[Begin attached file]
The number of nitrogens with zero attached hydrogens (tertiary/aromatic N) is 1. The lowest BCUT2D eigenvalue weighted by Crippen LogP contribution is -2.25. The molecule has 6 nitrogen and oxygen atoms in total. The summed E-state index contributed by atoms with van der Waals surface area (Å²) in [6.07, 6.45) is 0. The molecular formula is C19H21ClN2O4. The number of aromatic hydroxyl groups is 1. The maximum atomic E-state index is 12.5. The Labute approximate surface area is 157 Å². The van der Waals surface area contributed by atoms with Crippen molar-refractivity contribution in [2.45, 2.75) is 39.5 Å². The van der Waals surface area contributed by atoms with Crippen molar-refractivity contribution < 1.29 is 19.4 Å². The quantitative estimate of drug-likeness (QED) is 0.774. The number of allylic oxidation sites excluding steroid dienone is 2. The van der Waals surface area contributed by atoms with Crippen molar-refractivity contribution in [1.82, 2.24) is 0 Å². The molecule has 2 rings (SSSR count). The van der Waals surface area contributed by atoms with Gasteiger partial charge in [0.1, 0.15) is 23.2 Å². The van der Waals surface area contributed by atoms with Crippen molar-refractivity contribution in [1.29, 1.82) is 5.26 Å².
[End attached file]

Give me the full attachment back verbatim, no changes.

The number of nitrogens with zero attached hydrogens (tertiary/aromatic N) is 1. The lowest BCUT2D eigenvalue weighted by Crippen LogP contribution is -2.25. The molecule has 6 nitrogen and oxygen atoms in total. The summed E-state index contributed by atoms with van der Waals surface area (Å²) in [6.07, 6.45) is 0. The molecular formula is C19H21ClN2O4. The number of aromatic hydroxyl groups is 1. The maximum atomic E-state index is 12.5. The Labute approximate surface area is 157 Å². The van der Waals surface area contributed by atoms with Crippen molar-refractivity contribution in [2.45, 2.75) is 39.5 Å². The van der Waals surface area contributed by atoms with Crippen molar-refractivity contribution < 1.29 is 19.4 Å². The quantitative estimate of drug-likeness (QED) is 0.774. The number of allylic oxidation sites excluding steroid dienone is 2. The van der Waals surface area contributed by atoms with Crippen molar-refractivity contribution in [1.82, 2.24) is 0 Å². The molecule has 2 rings (SSSR count). The van der Waals surface area contributed by atoms with Gasteiger partial charge in [0.1, 0.15) is 23.2 Å². The van der Waals surface area contributed by atoms with Crippen molar-refractivity contribution in [1.29, 1.82) is 5.26 Å².